Securing a shared future for wildlife and people Watch the Video
Taronga’s group of male fur seals have been showing off their playful side, to the delight of researchers from the Australian Marine Mammal Research Centre (AMMRC).
Hippo calf needs a name
Taronga Western Plains Zoo’s Hippo calf is thriving under the watchful eye of mother, Cuddles. The female calf has almost doubled in weight since birth and is starting to gain more confidence and strength in its legs, especially on land.
Taronga Zoo’s big cat keepers had the chance to say a big thank you to a Sydney schoolgirl who helped raise more than $500 to support Sumatran Tiger conservation.
Addax calf
Taronga Western Plains Zoo has welcomed a female Addax calf to the herd on 15 September 2014.
Wee-Wak was loved by many, and is survived by Patrick the last remaining Victorian Crowned Pigeon in the country.
Our much-loved Brazilian Tapir, Tiquie, has been in training recently ahead of her move to a new home at Darling Downs Zoo in Queensland.
Sydney is home to one of the world’s most venomous creatures, the Sydney Funnel-web Spider. As the weather warms so does your chance of encountering these typically underground dwellers.
Over 1000 Nepalese villagers have now received training in how to protect livestock and crops and avoid conflict with Himalayan bear species through a Taronga Field Conservation Grant.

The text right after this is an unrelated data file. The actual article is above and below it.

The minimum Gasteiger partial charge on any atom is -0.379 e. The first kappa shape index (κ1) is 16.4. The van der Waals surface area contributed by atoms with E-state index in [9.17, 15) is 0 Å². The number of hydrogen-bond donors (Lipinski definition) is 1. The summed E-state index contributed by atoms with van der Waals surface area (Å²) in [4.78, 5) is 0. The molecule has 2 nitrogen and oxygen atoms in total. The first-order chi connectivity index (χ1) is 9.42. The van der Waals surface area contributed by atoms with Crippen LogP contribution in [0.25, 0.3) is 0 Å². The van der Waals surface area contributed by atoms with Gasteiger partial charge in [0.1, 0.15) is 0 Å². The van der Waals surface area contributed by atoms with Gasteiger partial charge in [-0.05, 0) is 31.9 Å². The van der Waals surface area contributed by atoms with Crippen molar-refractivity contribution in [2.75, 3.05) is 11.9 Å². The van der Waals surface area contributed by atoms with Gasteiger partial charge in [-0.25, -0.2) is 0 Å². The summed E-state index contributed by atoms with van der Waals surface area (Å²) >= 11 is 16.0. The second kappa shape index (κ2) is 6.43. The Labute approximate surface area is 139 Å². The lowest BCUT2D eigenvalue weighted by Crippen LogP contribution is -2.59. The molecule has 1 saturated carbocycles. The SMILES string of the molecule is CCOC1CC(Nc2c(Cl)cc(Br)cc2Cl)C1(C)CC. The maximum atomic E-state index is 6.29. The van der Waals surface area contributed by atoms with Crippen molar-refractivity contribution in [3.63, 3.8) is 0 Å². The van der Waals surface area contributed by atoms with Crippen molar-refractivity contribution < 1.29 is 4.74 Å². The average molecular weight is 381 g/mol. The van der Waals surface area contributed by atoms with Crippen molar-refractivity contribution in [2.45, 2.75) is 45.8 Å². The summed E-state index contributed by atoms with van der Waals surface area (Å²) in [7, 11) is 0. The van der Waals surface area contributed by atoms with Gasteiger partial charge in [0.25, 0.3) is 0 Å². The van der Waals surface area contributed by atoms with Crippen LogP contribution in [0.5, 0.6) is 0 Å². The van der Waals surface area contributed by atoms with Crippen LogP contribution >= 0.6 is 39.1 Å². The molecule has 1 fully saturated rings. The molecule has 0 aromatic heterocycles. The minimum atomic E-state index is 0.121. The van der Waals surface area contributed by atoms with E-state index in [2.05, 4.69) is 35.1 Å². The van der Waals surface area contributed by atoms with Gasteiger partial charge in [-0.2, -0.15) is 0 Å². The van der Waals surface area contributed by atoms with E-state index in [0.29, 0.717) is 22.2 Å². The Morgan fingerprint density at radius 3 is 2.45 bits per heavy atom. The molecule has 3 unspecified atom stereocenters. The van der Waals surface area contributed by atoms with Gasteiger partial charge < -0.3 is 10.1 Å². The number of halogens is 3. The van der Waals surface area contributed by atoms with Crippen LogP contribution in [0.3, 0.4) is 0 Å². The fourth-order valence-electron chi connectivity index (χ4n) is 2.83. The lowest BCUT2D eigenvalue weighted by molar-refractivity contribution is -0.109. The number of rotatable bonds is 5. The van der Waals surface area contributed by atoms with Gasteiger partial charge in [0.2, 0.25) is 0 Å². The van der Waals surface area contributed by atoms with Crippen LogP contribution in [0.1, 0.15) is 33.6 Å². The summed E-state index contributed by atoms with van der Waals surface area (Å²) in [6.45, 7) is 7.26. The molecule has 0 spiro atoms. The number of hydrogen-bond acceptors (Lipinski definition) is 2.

We’re offering a fun new experience for our guests at Backyard to Bush, with the Aussie Bush Talk at our Red kangaroo yard each day at 11.30am.

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African countries agree to take bold new steps to combat illegal wildlife trade: https://t.co/Zz4jICjWlj
It's 10 yrs today since we started work to help save the endangered Corroboree Frog https://t.co/LWUX5Twx9k https://t.co/Hru5tfBFwd
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Public Notices

As part of a 10 year Centenary Master Plan upgrade, Taronga has submitted plans to build an Australian Habitat Exhibit (phase 1) which includes an overnight conservation experience called the Taronga Wildlife Retreat.
Taronga Zoo would not dissect animals for public display. Taronga’s first concern is always for the welfare and dignity of the remarkable animals in our care.
Taronga Zoo’s young male elephant, Luk Chai, 5, had some dental work on his tusks today. Taronga’s Senior Veterinarian, Dr Larry Vogelnest, said some elephants including Luk Chai, have brittle tusks that are prone to cracking and infection.
Taronga's male elephant Luk Chai is being seen by an expert elephant dentist tomorrow to check out his teeth and tusks. Luk Chai has especially small brittle tusks which, through normal play he damages and has suffered recurrent infections.